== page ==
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Anyone with firsthand experience in using one of these? I've got a 50 caliber muzzle loader barrel with a bit of surface rust on it.
View attachment 68357
I bought a surface rusted Marlin Model 25 bolt action rifle from a pawn shop in Maryland during the middle 1990's for $40.
I used the Birchwood-Casey rebluing kit. Just followed the enclosed instruction.
The rifle came out so beautifully that I redid the stock.

It's was the most accurate rifle I ever owned.

eldar
 

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King of you Monkeys
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I might have to draw file and sand to bare metal. Thinking about a light plum bluing.
I have 2 or 3 different kinds from Brownell. They turn out pretty good
 

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W
You're not supposed to tell her.
Wet tumbled brass one time and used the oven to dry them. Was not allowed after that. I have a small toaster oven I use in the shop now. Makes drying paint so easy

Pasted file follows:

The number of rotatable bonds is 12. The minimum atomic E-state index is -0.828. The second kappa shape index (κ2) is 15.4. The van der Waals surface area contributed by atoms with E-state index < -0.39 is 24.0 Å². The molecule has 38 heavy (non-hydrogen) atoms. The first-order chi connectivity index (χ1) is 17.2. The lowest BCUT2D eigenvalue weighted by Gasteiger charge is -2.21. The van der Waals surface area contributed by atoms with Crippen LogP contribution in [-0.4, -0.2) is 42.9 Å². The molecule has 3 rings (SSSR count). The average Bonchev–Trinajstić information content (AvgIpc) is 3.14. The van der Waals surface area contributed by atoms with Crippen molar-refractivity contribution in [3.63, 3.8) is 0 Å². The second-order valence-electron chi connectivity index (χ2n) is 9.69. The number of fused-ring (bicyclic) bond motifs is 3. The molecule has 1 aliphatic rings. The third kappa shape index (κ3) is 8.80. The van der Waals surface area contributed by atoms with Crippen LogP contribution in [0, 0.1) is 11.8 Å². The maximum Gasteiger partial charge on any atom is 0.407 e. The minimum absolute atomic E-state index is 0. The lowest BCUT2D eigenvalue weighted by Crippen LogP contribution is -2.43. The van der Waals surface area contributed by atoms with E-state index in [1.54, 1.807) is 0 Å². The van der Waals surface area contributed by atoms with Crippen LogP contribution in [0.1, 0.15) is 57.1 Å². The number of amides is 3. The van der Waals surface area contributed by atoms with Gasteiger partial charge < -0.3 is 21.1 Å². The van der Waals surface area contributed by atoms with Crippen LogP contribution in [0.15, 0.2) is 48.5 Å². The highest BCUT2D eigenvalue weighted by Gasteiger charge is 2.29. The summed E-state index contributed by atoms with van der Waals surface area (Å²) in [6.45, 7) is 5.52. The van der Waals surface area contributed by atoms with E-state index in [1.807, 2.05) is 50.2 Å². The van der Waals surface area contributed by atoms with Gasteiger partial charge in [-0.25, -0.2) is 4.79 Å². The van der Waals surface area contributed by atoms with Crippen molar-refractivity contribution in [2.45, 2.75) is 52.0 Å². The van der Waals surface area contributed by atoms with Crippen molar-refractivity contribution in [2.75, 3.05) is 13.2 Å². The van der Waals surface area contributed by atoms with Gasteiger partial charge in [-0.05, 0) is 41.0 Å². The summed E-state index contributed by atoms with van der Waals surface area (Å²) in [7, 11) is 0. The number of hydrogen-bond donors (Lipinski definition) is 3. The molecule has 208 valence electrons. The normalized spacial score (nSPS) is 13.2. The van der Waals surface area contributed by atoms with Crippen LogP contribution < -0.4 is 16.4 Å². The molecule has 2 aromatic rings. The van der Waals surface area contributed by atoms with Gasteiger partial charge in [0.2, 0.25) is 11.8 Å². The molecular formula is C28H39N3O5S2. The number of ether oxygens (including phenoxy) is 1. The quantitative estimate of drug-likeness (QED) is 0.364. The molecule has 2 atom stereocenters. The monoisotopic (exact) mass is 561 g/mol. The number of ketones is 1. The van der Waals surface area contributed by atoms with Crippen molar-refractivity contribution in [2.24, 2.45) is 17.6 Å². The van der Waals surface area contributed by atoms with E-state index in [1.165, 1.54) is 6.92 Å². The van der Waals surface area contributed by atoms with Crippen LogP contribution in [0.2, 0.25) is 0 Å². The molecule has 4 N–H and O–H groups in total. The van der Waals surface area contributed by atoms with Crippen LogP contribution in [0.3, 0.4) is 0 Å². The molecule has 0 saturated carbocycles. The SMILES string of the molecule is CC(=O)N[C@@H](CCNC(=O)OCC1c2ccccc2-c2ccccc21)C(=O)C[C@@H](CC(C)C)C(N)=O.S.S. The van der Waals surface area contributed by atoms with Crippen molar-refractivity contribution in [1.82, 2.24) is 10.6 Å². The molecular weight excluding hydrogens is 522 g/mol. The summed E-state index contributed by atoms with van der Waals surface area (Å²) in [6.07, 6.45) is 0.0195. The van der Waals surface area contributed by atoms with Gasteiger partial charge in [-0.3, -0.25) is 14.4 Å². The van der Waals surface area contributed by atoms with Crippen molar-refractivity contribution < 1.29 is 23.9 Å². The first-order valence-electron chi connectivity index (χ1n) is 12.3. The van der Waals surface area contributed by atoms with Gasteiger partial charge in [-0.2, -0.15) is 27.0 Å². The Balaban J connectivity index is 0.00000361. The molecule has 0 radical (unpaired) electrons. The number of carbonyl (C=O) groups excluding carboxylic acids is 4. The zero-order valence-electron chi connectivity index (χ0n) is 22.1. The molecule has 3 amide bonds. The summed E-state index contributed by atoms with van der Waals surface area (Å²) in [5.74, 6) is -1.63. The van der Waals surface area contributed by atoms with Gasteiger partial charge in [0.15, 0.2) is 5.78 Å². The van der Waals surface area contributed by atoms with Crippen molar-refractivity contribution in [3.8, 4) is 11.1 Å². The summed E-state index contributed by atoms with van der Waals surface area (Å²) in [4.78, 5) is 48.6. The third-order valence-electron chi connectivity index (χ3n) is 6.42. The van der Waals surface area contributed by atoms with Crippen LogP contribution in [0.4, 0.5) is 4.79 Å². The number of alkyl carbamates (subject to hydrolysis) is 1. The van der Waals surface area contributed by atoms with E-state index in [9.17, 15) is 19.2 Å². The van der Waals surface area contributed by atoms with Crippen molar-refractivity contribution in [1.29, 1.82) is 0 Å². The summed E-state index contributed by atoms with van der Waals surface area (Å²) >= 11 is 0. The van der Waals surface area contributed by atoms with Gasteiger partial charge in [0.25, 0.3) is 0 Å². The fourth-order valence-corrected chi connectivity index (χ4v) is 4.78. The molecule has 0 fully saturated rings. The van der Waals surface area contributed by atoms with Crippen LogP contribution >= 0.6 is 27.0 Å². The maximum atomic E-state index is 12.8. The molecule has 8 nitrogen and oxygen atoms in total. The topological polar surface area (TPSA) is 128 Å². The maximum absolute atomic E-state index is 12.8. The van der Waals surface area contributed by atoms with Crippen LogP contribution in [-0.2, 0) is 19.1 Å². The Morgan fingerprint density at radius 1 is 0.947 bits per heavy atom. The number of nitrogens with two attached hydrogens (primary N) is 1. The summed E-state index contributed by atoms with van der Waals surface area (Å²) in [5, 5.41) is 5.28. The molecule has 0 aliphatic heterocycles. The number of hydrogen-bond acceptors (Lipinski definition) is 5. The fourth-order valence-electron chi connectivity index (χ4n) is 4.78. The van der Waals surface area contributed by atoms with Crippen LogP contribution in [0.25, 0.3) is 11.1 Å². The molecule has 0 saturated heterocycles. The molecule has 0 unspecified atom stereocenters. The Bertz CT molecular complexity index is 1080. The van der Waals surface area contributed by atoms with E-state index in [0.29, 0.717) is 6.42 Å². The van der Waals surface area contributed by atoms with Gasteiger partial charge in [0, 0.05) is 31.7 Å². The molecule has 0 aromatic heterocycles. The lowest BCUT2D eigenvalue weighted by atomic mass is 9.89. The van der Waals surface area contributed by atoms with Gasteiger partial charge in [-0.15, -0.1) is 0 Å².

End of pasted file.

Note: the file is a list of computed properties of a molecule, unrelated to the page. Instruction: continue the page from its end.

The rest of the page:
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You should go the youtube channel Mark Novak The Anvil. He advocates boiling rust off to oxidize it. That will leave what is left of the original bluing which is much better than removing the exiting blue and rust and then applying cold blue. Cold blue will not have a long life.
I have boiled, carded off the oxide, and then cold blued the entire gun to fill the bare spots where the rust used to be. You will still have the remaining factory finish. This has worked well for me.

I have a long piece of PVC pipe that is capped on one end. I pour boiling water in the pipe and drop in a rusted barrel to oxidize it.
 

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I might have to draw file and sand to bare metal. Thinking about a light plum bluing.
Don't do that.

You're planning on taking it down to parts anyway. Do that. De-grease it. Then submerge it in boiling water. This will convert the red oxide to black oxide; i.e. "gun blue." Lightly card the converted area with 0000 steel wool. Make sure it's dry. Oil it. Put it back together.